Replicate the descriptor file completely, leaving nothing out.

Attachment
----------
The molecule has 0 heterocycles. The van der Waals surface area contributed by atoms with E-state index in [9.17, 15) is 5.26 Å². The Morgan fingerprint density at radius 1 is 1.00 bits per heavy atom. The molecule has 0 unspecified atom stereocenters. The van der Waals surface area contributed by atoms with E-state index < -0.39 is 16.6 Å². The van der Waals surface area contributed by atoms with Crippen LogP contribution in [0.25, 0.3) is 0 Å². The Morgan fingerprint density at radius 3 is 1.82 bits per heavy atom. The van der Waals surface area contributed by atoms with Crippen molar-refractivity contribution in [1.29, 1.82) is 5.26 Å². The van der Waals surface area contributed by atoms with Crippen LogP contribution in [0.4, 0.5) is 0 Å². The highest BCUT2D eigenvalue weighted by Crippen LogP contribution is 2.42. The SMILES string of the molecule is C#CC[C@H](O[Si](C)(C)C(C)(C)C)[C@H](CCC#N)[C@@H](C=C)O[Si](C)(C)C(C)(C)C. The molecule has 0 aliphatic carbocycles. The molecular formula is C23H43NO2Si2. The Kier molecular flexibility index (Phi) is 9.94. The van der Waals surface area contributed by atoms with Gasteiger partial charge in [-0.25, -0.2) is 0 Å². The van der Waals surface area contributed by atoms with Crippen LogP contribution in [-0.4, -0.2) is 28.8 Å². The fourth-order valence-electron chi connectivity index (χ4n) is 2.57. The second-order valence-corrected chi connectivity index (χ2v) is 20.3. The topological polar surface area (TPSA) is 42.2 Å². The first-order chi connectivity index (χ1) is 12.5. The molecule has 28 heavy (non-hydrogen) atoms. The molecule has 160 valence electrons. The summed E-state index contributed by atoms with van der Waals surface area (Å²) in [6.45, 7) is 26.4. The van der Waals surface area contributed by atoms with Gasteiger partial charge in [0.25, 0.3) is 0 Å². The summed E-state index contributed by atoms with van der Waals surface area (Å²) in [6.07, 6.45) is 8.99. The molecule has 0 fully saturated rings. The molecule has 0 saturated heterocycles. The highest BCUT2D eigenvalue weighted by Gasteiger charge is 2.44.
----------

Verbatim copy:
The molecule has 0 heterocycles. The van der Waals surface area contributed by atoms with E-state index in [9.17, 15) is 5.26 Å². The Morgan fingerprint density at radius 1 is 1.00 bits per heavy atom. The molecule has 0 unspecified atom stereocenters. The van der Waals surface area contributed by atoms with E-state index < -0.39 is 16.6 Å². The van der Waals surface area contributed by atoms with Crippen LogP contribution in [0.25, 0.3) is 0 Å². The Morgan fingerprint density at radius 3 is 1.82 bits per heavy atom. The van der Waals surface area contributed by atoms with Crippen molar-refractivity contribution in [1.29, 1.82) is 5.26 Å². The van der Waals surface area contributed by atoms with Crippen LogP contribution in [0.4, 0.5) is 0 Å². The highest BCUT2D eigenvalue weighted by Crippen LogP contribution is 2.42. The SMILES string of the molecule is C#CC[C@H](O[Si](C)(C)C(C)(C)C)[C@H](CCC#N)[C@@H](C=C)O[Si](C)(C)C(C)(C)C. The molecule has 0 aliphatic carbocycles. The molecular formula is C23H43NO2Si2. The Kier molecular flexibility index (Phi) is 9.94. The van der Waals surface area contributed by atoms with Gasteiger partial charge in [-0.25, -0.2) is 0 Å². The van der Waals surface area contributed by atoms with Crippen LogP contribution in [-0.4, -0.2) is 28.8 Å². The fourth-order valence-electron chi connectivity index (χ4n) is 2.57. The second-order valence-corrected chi connectivity index (χ2v) is 20.3. The topological polar surface area (TPSA) is 42.2 Å². The first-order chi connectivity index (χ1) is 12.5. The molecule has 28 heavy (non-hydrogen) atoms. The molecule has 160 valence electrons. The summed E-state index contributed by atoms with van der Waals surface area (Å²) in [6.45, 7) is 26.4. The van der Waals surface area contributed by atoms with Gasteiger partial charge in [0.25, 0.3) is 0 Å². The summed E-state index contributed by atoms with van der Waals surface area (Å²) in [6.07, 6.45) is 8.99. The molecule has 0 fully saturated rings. The molecule has 0 saturated heterocycles. The highest BCUT2D eigenvalue weighted by Gasteiger charge is 2.44.